Care is a relationship rather than an individual virtue. We need to understand what it means both to give and to receive care and the webs of relationships which can enable and support this. Care is purposive – it seeks ways in which we can live well – or better, together. It is a practice that encompasses different phases associated with principles that Joan Tronto has named as attentiveness, responsibility, competence, responsiveness and solidarity. It focusses our attention on injustices and the damages they create, and the need for contextualised responses that embrace both the human and the more than human world. The ethics of care brings together personal, political, moral and relational ways of acting and thinking about our essential interdependency.
We can apply this way of thinking about care to the micro processes of deliberative democracy. This can help us understand what is necessary to design deliberative and participatory spaces which have the capacity to include those who have been marginalised; to generate ideas about and responsibility for responses to current challenges, and to build solidarity amongst people who are differently positioned in relation to the ravages of this pandemic. These are spaces in which organisers are attentive to the diversity of backgrounds and ways of speaking of participants, and which encourage all to notice and attend to others. Where there is an acknowledged responsibility not only to act competently in planning and conducting deliberative processes, but also to follow through in relation to the ideas and proposals that are generated. But also where different competences amongst participants are recognised and supported to contribute to outcomes. They are also spaces in which all become attuned to ways in which co-participants are responding to the process and responsibility for minimising distress and encouraging engagement can be developed. Such spaces can build solidarity by these means and by enabling different aspects of identity to be expressed and brought into the conversation. The current crisis is an opportunity for those who hold powerful positions to acknowledge the vulnerabilities that are part of the human condition.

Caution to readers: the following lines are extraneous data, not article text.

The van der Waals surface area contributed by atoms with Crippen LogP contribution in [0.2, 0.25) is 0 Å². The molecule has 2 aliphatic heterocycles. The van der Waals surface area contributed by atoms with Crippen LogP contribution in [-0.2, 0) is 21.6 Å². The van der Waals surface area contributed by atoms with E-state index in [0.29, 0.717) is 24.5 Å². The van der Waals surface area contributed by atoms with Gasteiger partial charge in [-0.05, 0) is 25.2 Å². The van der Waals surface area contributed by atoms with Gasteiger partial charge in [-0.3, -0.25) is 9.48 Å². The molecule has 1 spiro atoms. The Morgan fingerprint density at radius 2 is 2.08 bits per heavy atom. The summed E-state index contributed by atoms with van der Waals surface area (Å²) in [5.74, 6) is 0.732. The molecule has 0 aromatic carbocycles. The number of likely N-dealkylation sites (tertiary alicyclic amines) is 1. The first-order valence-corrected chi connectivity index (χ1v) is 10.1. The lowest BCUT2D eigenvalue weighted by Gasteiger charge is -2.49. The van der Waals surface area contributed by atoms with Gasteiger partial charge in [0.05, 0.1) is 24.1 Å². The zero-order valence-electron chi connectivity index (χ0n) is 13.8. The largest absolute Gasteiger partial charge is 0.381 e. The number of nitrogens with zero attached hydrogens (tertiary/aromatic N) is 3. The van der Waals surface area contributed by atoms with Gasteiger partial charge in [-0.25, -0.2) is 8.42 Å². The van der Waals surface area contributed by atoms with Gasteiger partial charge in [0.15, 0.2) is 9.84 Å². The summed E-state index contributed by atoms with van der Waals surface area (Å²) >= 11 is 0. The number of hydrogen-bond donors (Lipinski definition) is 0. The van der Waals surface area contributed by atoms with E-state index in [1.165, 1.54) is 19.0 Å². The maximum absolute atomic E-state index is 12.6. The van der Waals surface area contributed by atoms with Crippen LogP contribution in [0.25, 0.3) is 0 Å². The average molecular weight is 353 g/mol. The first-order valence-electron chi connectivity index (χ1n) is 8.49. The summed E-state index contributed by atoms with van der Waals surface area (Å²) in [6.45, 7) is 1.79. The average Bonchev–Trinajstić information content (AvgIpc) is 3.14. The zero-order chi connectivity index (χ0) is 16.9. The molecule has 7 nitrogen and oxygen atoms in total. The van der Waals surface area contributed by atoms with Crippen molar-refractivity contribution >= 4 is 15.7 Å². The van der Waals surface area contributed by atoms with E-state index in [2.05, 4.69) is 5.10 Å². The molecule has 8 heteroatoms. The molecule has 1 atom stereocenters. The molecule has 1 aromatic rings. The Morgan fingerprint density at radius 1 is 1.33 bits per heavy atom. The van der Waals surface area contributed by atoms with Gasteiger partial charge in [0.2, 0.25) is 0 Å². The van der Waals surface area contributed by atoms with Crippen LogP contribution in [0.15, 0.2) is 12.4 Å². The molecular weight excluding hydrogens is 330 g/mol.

The small spaces of democracy are necessary to an overarching strategy of building a caring democracy capable of enabling the Good Society that Compass is campaigning for. They can offer an important part of the process of ensuring that ‘what comes after’ the Covid-19 crisis does not retreat to business as usual.
Marian Barnes is an Emeritus Professor in Social Policy at the University of Brighton.
 Barnes, M (1999) Building a Deliberative Democracy An evaluation of two Citizens’ Juries, London, Institute for Public Policy Research.
 Barnes, M (2012) Care in Everyday Life: an ethic of care in practice. Bristol, The Policy Press. Chapter 8.
 Tronto, J. (2013) Caring Democracy: Markets, Equality and Justice. New York: New York University Press.